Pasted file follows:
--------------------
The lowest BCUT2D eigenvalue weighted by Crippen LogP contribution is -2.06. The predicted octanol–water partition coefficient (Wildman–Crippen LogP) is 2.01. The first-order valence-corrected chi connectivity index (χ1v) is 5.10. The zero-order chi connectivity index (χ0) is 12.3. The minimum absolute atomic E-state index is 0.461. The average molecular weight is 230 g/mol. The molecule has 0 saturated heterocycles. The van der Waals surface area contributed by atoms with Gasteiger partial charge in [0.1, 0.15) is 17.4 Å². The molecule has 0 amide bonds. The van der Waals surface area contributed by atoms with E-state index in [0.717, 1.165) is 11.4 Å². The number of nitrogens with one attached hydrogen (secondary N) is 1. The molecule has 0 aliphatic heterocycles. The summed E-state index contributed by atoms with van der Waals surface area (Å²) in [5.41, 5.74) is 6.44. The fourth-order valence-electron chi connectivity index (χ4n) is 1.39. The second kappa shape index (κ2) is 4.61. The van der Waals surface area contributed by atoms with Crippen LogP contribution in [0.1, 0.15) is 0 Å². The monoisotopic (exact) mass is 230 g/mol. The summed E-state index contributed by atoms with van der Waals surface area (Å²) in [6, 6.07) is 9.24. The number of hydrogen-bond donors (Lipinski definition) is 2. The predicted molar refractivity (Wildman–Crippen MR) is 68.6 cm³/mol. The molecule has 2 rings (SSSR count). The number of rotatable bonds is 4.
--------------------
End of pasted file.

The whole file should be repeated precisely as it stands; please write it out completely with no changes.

The lowest BCUT2D eigenvalue weighted by Crippen LogP contribution is -2.06. The predicted octanol–water partition coefficient (Wildman–Crippen LogP) is 2.01. The first-order valence-corrected chi connectivity index (χ1v) is 5.10. The zero-order chi connectivity index (χ0) is 12.3. The minimum absolute atomic E-state index is 0.461. The average molecular weight is 230 g/mol. The molecule has 0 saturated heterocycles. The van der Waals surface area contributed by atoms with Gasteiger partial charge in [0.1, 0.15) is 17.4 Å². The molecule has 0 amide bonds. The van der Waals surface area contributed by atoms with E-state index in [0.717, 1.165) is 11.4 Å². The number of nitrogens with one attached hydrogen (secondary N) is 1. The molecule has 0 aliphatic heterocycles. The summed E-state index contributed by atoms with van der Waals surface area (Å²) in [5.41, 5.74) is 6.44. The fourth-order valence-electron chi connectivity index (χ4n) is 1.39. The second kappa shape index (κ2) is 4.61. The van der Waals surface area contributed by atoms with Crippen LogP contribution in [0.1, 0.15) is 0 Å². The monoisotopic (exact) mass is 230 g/mol. The summed E-state index contributed by atoms with van der Waals surface area (Å²) in [6, 6.07) is 9.24. The number of hydrogen-bond donors (Lipinski definition) is 2. The predicted molar refractivity (Wildman–Crippen MR) is 68.6 cm³/mol. The molecule has 2 rings (SSSR count). The number of rotatable bonds is 4.